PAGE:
Smarter people listen to instrumental music! Those who love jazz and classical genres are smarter than individuals who prefer texts, study finds
- Researcher at Oxford Brookes University interviewed 467 high school students
- Those with higher intelligence scores listened to jazz, classical and big band
- Based on the Savanna IQ hypothesis, which paralyzes intellect with new stimuli
Those with a musical preference for Mozart and Bach are perhaps more intelligent than people who prefer words in their music.
That is according to scientists who say that they have found a connection between brain power and instrumental music, such as classical and jazz.
More than four hundred students were observed for the study, which took place in Croatia and was conducted by research scholars from Oxford Brookes University.
Their results showed that people with a lower intellect preferred music with lyrics, rather than complex orchestrations.
Detailed: More than four hundred students were observed for the study, which took place in Croatia and was conducted by researchers at Oxford Brookes University
It confirms the popular theory of Satoshi Kanazawa, known as the Savanna IQ hypothesis, which connects intellect with new or unusual stimuli.
The author of the study, Elena Racevska, examined 467 teenagers by asking them to perform an intelligence test.
They were then asked to rank music genres in order of preference.
Those who achieved the highest IQ scores demonstrated a clear preference for instrumental music.
The author of the study, Elena Racevska, examined 467 teenagers by asking them to perform an intelligence test. They then asked them to arrange music genres in order of preference
& # 39; After reading the Kanazawa documents, one of which related to the relationship between intelligence and musical preferences, we decided to further test his hypothesis using a different set of predictors – namely a different type of intelligence test (ie non-verbal measurement), and the use of music questionnaire, & Racevska said.
WHAT IS THE SAVANNA IQ HYPOTHESE?
It was first presented by the evolutionary psychologist, Satoshi Kanazawa.
It is named after her and named the Savanna IQ hypothesis.
The theory connects the intellect with new or unusual stimuli and suggests that smart people prefer more alternative culture with less explicit content, such as texts.
& # 39; We have also measured a number of variables that are likely to have an effect in this relationship, such as participation in extracurricular music education, the type and duration & # 39 ;.
However, it also acknowledges that the study is limited and does not take into account various other factors such as age, level of education and class.
& # 39; Future studies could focus on unraveling the relationship between complexity and novelty in design preferences – complexity of vocalization is preferred by many species, which could mean evolutionary familiarity, & # 39; she adds.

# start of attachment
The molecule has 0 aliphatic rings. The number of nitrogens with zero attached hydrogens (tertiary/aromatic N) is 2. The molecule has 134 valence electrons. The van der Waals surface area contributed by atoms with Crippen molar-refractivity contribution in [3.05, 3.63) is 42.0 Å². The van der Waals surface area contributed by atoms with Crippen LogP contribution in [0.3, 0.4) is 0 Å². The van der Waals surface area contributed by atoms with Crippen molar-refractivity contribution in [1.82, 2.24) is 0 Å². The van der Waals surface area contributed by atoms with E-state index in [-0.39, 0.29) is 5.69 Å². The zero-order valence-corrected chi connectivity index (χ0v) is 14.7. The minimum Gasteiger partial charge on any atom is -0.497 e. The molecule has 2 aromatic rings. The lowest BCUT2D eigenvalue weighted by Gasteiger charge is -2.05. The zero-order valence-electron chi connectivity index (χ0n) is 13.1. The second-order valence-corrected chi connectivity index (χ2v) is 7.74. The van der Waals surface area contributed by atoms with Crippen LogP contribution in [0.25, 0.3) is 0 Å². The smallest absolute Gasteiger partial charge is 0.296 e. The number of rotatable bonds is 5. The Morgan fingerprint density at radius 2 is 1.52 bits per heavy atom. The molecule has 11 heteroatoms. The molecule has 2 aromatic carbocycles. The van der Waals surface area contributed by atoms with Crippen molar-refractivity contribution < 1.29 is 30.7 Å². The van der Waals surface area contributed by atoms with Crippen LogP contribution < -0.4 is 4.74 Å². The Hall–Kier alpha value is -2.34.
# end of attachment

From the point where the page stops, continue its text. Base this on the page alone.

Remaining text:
& # 39; An intercultural study could investigate and control for influences of culturally specific ways of experiencing music, and other music-related behavior. & # 39;
The results are published in the journal Evolutionary biological sciences.
CAN YOU LISTEN TO MOZART HELP YOU FOCUS?
Listening to Mozart can significantly help to focus the mind and improve brain performance, according to research.
A study found that listening to a menuet – a specific style of classical dance music – composed by Mozart increased the ability of both young and older people to concentrate and complete a task.
Scientists say the findings help to prove that music plays a crucial role in the development of the human brain.
Researchers from Harvard University took 25 boys, between eight and nine years old, and 25 elderly people between 65 and 75 years old, completing a version of a Stroop task.
The Stroop task is a famous test that is used to examine the mental performance of a person and where the participant is asked to identify the color of words.
The challenge is to identify the correct color when the word contains a different color.
Both age groups were able to identify the right colors faster and with fewer errors when listening to the original Mozart music.
When dissonant music was playing, the reaction times became considerably slower and there was a much higher percentage or errors.
Scientists say that the natural aversion of dissonant music and the high success rate of Mozart's smooth, consonant (harmonious) music indicates the important effect of music on cognitive function.
It also showed that consonant music could help people ignore distractions, she added.
Wolfgang Amadeus Mozart is universally described as complex, melodically beautiful and rich in harmony and texture.
The Austrian composer, keyboardist, violinist, violinist and conductor died at the age of 35, leaving behind more than 600 pieces.
Previous studies have shown that his compositions have cognitive benefits and scientists have found this to be the & # 39; Mozart effect & # 39; called.
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